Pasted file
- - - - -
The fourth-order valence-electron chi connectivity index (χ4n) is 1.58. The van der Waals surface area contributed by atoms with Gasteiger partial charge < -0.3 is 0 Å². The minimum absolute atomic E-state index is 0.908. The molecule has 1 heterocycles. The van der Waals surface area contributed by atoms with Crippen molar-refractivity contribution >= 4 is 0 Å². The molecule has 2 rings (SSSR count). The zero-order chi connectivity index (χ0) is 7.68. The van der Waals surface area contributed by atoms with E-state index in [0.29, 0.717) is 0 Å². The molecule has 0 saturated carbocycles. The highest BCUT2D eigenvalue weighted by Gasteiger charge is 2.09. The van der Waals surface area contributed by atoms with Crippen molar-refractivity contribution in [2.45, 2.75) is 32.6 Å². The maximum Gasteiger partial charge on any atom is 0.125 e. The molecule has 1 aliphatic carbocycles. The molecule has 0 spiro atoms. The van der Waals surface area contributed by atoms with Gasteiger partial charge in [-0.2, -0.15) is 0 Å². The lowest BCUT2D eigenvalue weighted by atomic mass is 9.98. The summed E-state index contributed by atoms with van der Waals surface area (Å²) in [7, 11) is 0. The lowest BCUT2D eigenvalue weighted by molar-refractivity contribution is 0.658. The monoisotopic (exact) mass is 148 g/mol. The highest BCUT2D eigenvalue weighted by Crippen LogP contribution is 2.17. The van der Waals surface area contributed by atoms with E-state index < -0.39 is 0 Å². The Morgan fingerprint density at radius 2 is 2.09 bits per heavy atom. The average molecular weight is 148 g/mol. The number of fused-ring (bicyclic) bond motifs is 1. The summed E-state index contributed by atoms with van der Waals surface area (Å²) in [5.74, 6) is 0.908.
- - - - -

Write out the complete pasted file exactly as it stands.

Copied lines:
The fourth-order valence-electron chi connectivity index (χ4n) is 1.58. The van der Waals surface area contributed by atoms with Gasteiger partial charge < -0.3 is 0 Å². The minimum absolute atomic E-state index is 0.908. The molecule has 1 heterocycles. The van der Waals surface area contributed by atoms with Crippen molar-refractivity contribution >= 4 is 0 Å². The molecule has 2 rings (SSSR count). The zero-order chi connectivity index (χ0) is 7.68. The van der Waals surface area contributed by atoms with E-state index in [0.29, 0.717) is 0 Å². The molecule has 0 saturated carbocycles. The highest BCUT2D eigenvalue weighted by Gasteiger charge is 2.09. The van der Waals surface area contributed by atoms with Crippen molar-refractivity contribution in [2.45, 2.75) is 32.6 Å². The maximum Gasteiger partial charge on any atom is 0.125 e. The molecule has 1 aliphatic carbocycles. The molecule has 0 spiro atoms. The van der Waals surface area contributed by atoms with Gasteiger partial charge in [-0.2, -0.15) is 0 Å². The lowest BCUT2D eigenvalue weighted by atomic mass is 9.98. The summed E-state index contributed by atoms with van der Waals surface area (Å²) in [7, 11) is 0. The lowest BCUT2D eigenvalue weighted by molar-refractivity contribution is 0.658. The monoisotopic (exact) mass is 148 g/mol. The highest BCUT2D eigenvalue weighted by Crippen LogP contribution is 2.17. The van der Waals surface area contributed by atoms with E-state index < -0.39 is 0 Å². The Morgan fingerprint density at radius 2 is 2.09 bits per heavy atom. The average molecular weight is 148 g/mol. The number of fused-ring (bicyclic) bond motifs is 1. The summed E-state index contributed by atoms with van der Waals surface area (Å²) in [5.74, 6) is 0.908.